By Bob Vrbanac
If anyone has had the privilege of visiting Canada’s overseas memorials to our honoured dead, the emotions they stir up aren’t easily described.
There’s the sadness at the loss, the lamenting of what could have been for those who gave their lives, and ultimately the pride that comes from the service and sacrifice they made for our country.
It’s hallowed ground, and people in countries like France and the Netherlands treat it as such with every day folks maintaining and keeping the memories of our fellow Canadians alive.
When I visited the Canadian National Vimy Memorial in France, I was immediately struck by the tragic beauty of the rolling hills still bearing the battle scars of an event that shaped our nation. And I stood awestruck in front of the gleaming white monument on the hill.
You can’t read and run your hand over the thousands of names etched in sadness and not be moved.
What also stuck me was that we are able to make these grand gestures and gracious allowances for our war dead overseas, but I have to wonder if we do enough for those who returned home.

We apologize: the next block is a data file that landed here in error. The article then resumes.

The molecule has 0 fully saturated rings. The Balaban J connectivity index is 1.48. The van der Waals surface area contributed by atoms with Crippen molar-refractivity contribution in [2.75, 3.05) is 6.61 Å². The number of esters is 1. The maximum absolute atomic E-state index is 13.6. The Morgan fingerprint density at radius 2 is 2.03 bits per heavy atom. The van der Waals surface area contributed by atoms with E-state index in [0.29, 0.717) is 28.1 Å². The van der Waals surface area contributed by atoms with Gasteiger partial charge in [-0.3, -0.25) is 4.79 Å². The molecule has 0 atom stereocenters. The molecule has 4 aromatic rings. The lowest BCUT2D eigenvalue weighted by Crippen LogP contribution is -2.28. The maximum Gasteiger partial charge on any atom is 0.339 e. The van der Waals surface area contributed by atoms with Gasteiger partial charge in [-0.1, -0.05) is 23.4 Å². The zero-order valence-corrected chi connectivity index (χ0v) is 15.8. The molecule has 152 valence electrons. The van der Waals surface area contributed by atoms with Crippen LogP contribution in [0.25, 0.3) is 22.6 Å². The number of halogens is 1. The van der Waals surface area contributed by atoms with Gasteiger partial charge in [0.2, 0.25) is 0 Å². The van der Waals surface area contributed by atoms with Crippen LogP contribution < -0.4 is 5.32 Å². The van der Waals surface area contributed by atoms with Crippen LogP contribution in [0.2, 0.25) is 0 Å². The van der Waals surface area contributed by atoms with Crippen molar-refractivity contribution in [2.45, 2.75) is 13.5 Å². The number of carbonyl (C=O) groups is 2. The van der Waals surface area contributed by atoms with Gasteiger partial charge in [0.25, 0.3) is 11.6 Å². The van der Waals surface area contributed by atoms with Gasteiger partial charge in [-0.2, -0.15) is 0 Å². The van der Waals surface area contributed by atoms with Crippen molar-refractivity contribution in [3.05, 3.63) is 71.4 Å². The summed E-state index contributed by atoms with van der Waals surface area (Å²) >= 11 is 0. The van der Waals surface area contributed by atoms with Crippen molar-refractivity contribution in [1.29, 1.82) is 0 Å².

The most recent example of whether we’re doing enough comes with the Royal Canadian Legion call for Veterans Affairs to increase funding to help cover the costs of burying Canada’s impoverished veterans.
The Last Post Fund gives $3,600 to ex-soldiers who qualify as opposed to the $12,700 funeral benefit for those currently serving in the Canadian Forces.
The Legion is also asking the federal government to remove the red tape and speed up the approval process. The Legion argues all the paperwork amounts to obstruction on the part of the bureaucrats, and they have a point.
A Canadian Press investigation found that more than two-thirds of the veterans who apply for the benefit are denied.
Of the 29,853 funding requests made since 2006, more than 20,000 were rejected for failing to meet the government means test.
The Legion and the KW Poppy Fund have done their part in the past to make up the difference. The Legion has decorated and commemorated the graves of veterans, marking their passing every Remembrance Day, while the Poppy Fund has provided assistance to veterans and their families.
But it seems the federal government is intent on nickel and diming these veterans as they leave us in increasing numbers due to the unceasing march of time.
The federal government does a good job in paying lip service to its support for our veterans, but only until it’s time to pull out the cheque- book.